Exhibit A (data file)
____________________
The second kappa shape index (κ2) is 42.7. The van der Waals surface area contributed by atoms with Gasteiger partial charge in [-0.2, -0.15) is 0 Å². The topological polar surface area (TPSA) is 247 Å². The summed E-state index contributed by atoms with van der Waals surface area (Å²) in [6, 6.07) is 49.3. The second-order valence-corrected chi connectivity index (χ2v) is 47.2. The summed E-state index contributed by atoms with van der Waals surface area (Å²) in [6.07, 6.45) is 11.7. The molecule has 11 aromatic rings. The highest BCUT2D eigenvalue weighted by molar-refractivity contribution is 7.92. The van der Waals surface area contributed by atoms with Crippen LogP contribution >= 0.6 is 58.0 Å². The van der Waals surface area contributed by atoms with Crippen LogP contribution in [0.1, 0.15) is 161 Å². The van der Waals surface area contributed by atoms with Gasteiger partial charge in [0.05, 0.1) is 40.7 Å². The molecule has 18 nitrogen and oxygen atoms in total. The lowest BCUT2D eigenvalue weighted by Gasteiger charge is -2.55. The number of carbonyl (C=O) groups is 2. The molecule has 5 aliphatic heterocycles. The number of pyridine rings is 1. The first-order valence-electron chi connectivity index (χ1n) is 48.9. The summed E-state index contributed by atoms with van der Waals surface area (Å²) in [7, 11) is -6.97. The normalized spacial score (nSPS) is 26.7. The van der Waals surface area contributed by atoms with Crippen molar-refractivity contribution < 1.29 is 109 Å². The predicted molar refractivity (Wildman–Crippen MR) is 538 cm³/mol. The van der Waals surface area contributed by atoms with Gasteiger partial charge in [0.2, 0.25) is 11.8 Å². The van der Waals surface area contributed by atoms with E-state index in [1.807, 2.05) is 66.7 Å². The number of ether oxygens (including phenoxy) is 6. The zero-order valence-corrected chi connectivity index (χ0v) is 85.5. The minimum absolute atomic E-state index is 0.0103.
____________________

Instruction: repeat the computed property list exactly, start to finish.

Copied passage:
The second kappa shape index (κ2) is 42.7. The van der Waals surface area contributed by atoms with Gasteiger partial charge in [-0.2, -0.15) is 0 Å². The topological polar surface area (TPSA) is 247 Å². The summed E-state index contributed by atoms with van der Waals surface area (Å²) in [6, 6.07) is 49.3. The second-order valence-corrected chi connectivity index (χ2v) is 47.2. The summed E-state index contributed by atoms with van der Waals surface area (Å²) in [6.07, 6.45) is 11.7. The molecule has 11 aromatic rings. The highest BCUT2D eigenvalue weighted by molar-refractivity contribution is 7.92. The van der Waals surface area contributed by atoms with Crippen LogP contribution >= 0.6 is 58.0 Å². The van der Waals surface area contributed by atoms with Crippen LogP contribution in [0.1, 0.15) is 161 Å². The van der Waals surface area contributed by atoms with Gasteiger partial charge in [0.05, 0.1) is 40.7 Å². The molecule has 18 nitrogen and oxygen atoms in total. The lowest BCUT2D eigenvalue weighted by Gasteiger charge is -2.55. The number of carbonyl (C=O) groups is 2. The molecule has 5 aliphatic heterocycles. The number of pyridine rings is 1. The first-order valence-electron chi connectivity index (χ1n) is 48.9. The summed E-state index contributed by atoms with van der Waals surface area (Å²) in [7, 11) is -6.97. The normalized spacial score (nSPS) is 26.7. The van der Waals surface area contributed by atoms with Crippen molar-refractivity contribution < 1.29 is 109 Å². The predicted molar refractivity (Wildman–Crippen MR) is 538 cm³/mol. The van der Waals surface area contributed by atoms with Gasteiger partial charge in [0.2, 0.25) is 11.8 Å². The van der Waals surface area contributed by atoms with E-state index in [1.807, 2.05) is 66.7 Å². The number of ether oxygens (including phenoxy) is 6. The zero-order valence-corrected chi connectivity index (χ0v) is 85.5. The minimum absolute atomic E-state index is 0.0103.